@goafrit2, I totally agree with you. I think the companies should take extra effort to make sure that the datasheets are reliable.

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goafrit2
goafrit2
12/27/2013 6:28:07 PM
User Rank
Master
Re: datasheets
thin line difference between datasheet and factsheet

Unfortunately, that is not supposed to be. Datasheet = factsheet for a product except that marketing guys driven to give customers any metric they want will cook it. The customers want 20 bits. They ask you to expend the last 10 bits to get extra useless 4 bits when those have not real technical value. The extension could make the product not real but when you look deeply (if you have experience), there is no deception. It has 20 bits for the ADC with INR/DNR of +/-2LSB which means it is simply not close to 20bits. Take them to court, you will lose because the publication is factful.

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goafrit2
goafrit2
12/27/2013 6:23:23 PM
User Rank
Master
Re: datasheets
That is not to say that datasheets are perfect and all of them are 100% accurate.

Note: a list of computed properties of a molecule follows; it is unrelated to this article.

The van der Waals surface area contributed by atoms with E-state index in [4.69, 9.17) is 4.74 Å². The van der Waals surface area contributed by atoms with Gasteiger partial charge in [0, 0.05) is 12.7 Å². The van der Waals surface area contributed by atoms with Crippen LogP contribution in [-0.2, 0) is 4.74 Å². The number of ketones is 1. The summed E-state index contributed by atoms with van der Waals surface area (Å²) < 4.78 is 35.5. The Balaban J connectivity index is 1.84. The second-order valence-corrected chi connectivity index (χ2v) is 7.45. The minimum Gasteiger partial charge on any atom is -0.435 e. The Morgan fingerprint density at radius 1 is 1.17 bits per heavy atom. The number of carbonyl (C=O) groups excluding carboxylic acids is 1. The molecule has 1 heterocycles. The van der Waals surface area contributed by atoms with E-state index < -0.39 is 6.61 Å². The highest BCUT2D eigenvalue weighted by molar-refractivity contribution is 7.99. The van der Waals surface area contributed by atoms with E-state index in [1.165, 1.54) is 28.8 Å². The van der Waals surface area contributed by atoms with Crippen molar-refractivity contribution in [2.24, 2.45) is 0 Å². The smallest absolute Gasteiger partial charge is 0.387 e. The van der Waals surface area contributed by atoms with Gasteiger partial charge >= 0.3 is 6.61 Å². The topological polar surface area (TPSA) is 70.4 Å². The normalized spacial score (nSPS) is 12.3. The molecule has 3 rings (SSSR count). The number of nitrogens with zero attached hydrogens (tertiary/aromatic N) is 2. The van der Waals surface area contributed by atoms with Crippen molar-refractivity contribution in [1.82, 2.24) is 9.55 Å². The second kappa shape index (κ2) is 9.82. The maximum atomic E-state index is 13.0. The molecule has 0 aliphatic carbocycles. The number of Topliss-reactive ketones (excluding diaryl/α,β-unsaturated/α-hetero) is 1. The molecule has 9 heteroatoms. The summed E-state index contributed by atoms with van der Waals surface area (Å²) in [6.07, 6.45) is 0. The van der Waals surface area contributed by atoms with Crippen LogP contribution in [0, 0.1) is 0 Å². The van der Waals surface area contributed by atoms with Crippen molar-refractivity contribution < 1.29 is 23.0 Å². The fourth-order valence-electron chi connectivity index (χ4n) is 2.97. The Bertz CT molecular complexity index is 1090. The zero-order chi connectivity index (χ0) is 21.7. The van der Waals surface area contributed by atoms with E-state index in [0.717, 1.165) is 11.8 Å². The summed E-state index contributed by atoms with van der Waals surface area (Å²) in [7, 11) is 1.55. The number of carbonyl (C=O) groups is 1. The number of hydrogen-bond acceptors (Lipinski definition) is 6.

Good point. The best way to learn a product in this industry is still the datasheet no matter your years of industry experience, you can learn as much from a product through its datasheet. That said, any company that cannot produce a decent believable datasheet does not deserve to be patronized. There are few things I think should not be controversial - one is datasheet. When you have the product and put it into action and the output does not conform to the datasheet, end the game!

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goafrit2
goafrit2
12/27/2013 6:19:05 PM
User Rank
Master
Re: datasheets
 I probably would not work for a company that reacts in a non professional manner over small topics. 

@Jason, certainly a blessing when one can make that decision. The job market makes it that people are stuck for years in places they do not like. And for the electrnics industry, unlike apps and software, taking the energy into a startup is not easy with a higher barrier of entry.